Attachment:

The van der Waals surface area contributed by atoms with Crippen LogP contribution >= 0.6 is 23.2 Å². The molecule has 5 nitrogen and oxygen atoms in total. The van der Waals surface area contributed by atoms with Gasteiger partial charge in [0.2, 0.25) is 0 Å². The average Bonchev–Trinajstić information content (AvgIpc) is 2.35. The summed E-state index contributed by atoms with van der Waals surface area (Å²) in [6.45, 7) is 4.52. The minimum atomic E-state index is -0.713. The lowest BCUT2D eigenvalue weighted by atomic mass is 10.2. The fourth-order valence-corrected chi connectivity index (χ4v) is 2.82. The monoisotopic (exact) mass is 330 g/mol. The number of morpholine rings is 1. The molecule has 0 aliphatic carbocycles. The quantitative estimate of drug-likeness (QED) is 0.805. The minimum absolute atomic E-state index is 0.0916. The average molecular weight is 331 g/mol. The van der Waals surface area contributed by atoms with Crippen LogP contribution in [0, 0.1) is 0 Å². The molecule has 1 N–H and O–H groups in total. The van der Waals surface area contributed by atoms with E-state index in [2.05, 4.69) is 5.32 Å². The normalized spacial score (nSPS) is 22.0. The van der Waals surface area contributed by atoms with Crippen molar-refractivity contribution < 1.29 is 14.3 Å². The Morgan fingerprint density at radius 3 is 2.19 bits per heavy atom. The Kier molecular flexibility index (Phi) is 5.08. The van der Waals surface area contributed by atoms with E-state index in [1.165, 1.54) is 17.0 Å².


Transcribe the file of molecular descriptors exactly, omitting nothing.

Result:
The van der Waals surface area contributed by atoms with Crippen LogP contribution >= 0.6 is 23.2 Å². The molecule has 5 nitrogen and oxygen atoms in total. The van der Waals surface area contributed by atoms with Gasteiger partial charge in [0.2, 0.25) is 0 Å². The average Bonchev–Trinajstić information content (AvgIpc) is 2.35. The summed E-state index contributed by atoms with van der Waals surface area (Å²) in [6.45, 7) is 4.52. The minimum atomic E-state index is -0.713. The lowest BCUT2D eigenvalue weighted by atomic mass is 10.2. The fourth-order valence-corrected chi connectivity index (χ4v) is 2.82. The monoisotopic (exact) mass is 330 g/mol. The number of morpholine rings is 1. The molecule has 0 aliphatic carbocycles. The quantitative estimate of drug-likeness (QED) is 0.805. The minimum absolute atomic E-state index is 0.0916. The average molecular weight is 331 g/mol. The van der Waals surface area contributed by atoms with Crippen LogP contribution in [0, 0.1) is 0 Å². The molecule has 1 N–H and O–H groups in total. The van der Waals surface area contributed by atoms with E-state index in [2.05, 4.69) is 5.32 Å². The normalized spacial score (nSPS) is 22.0. The van der Waals surface area contributed by atoms with Crippen molar-refractivity contribution < 1.29 is 14.3 Å². The Morgan fingerprint density at radius 3 is 2.19 bits per heavy atom. The Kier molecular flexibility index (Phi) is 5.08. The van der Waals surface area contributed by atoms with E-state index in [1.165, 1.54) is 17.0 Å².